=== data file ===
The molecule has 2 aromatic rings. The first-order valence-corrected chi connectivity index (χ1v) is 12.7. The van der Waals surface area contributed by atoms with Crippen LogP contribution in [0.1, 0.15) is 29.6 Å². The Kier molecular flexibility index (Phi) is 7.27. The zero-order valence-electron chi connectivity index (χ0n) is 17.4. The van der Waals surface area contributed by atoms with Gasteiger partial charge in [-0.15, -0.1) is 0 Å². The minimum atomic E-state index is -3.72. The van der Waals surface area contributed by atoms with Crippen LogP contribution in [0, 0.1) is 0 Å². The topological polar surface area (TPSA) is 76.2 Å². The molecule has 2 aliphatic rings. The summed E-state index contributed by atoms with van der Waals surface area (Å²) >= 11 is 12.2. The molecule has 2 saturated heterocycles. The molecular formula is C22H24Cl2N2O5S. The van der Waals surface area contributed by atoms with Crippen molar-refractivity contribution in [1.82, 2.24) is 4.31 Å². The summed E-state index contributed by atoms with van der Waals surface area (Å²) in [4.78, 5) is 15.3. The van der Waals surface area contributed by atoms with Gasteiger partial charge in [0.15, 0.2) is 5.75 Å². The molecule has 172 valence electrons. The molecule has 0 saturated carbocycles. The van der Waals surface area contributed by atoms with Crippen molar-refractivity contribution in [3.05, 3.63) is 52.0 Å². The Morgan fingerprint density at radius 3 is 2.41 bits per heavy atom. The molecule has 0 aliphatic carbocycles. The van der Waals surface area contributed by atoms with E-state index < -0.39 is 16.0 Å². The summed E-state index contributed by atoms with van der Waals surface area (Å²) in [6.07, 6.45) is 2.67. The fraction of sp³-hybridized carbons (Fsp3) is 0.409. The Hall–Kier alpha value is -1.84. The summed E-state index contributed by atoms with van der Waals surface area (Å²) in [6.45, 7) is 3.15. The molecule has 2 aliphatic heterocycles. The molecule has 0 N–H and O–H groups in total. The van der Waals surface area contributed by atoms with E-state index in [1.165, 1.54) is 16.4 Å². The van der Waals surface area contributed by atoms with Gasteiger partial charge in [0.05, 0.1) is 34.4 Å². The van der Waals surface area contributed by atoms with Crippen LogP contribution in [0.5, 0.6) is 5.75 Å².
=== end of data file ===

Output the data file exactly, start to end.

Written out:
The molecule has 2 aromatic rings. The first-order valence-corrected chi connectivity index (χ1v) is 12.7. The van der Waals surface area contributed by atoms with Crippen LogP contribution in [0.1, 0.15) is 29.6 Å². The Kier molecular flexibility index (Phi) is 7.27. The zero-order valence-electron chi connectivity index (χ0n) is 17.4. The van der Waals surface area contributed by atoms with Gasteiger partial charge in [-0.15, -0.1) is 0 Å². The minimum atomic E-state index is -3.72. The van der Waals surface area contributed by atoms with Crippen LogP contribution in [0, 0.1) is 0 Å². The topological polar surface area (TPSA) is 76.2 Å². The molecule has 2 aliphatic rings. The summed E-state index contributed by atoms with van der Waals surface area (Å²) >= 11 is 12.2. The molecule has 2 saturated heterocycles. The molecular formula is C22H24Cl2N2O5S. The van der Waals surface area contributed by atoms with Crippen molar-refractivity contribution in [1.82, 2.24) is 4.31 Å². The summed E-state index contributed by atoms with van der Waals surface area (Å²) in [4.78, 5) is 15.3. The van der Waals surface area contributed by atoms with Gasteiger partial charge in [0.15, 0.2) is 5.75 Å². The molecule has 172 valence electrons. The molecule has 0 saturated carbocycles. The van der Waals surface area contributed by atoms with Crippen molar-refractivity contribution in [3.05, 3.63) is 52.0 Å². The Morgan fingerprint density at radius 3 is 2.41 bits per heavy atom. The molecule has 0 aliphatic carbocycles. The van der Waals surface area contributed by atoms with E-state index < -0.39 is 16.0 Å². The summed E-state index contributed by atoms with van der Waals surface area (Å²) in [6.07, 6.45) is 2.67. The fraction of sp³-hybridized carbons (Fsp3) is 0.409. The Hall–Kier alpha value is -1.84. The summed E-state index contributed by atoms with van der Waals surface area (Å²) in [6.45, 7) is 3.15. The molecule has 2 aliphatic heterocycles. The molecule has 0 N–H and O–H groups in total. The van der Waals surface area contributed by atoms with E-state index in [1.165, 1.54) is 16.4 Å². The van der Waals surface area contributed by atoms with Gasteiger partial charge in [0.05, 0.1) is 34.4 Å². The van der Waals surface area contributed by atoms with Crippen LogP contribution in [0.5, 0.6) is 5.75 Å².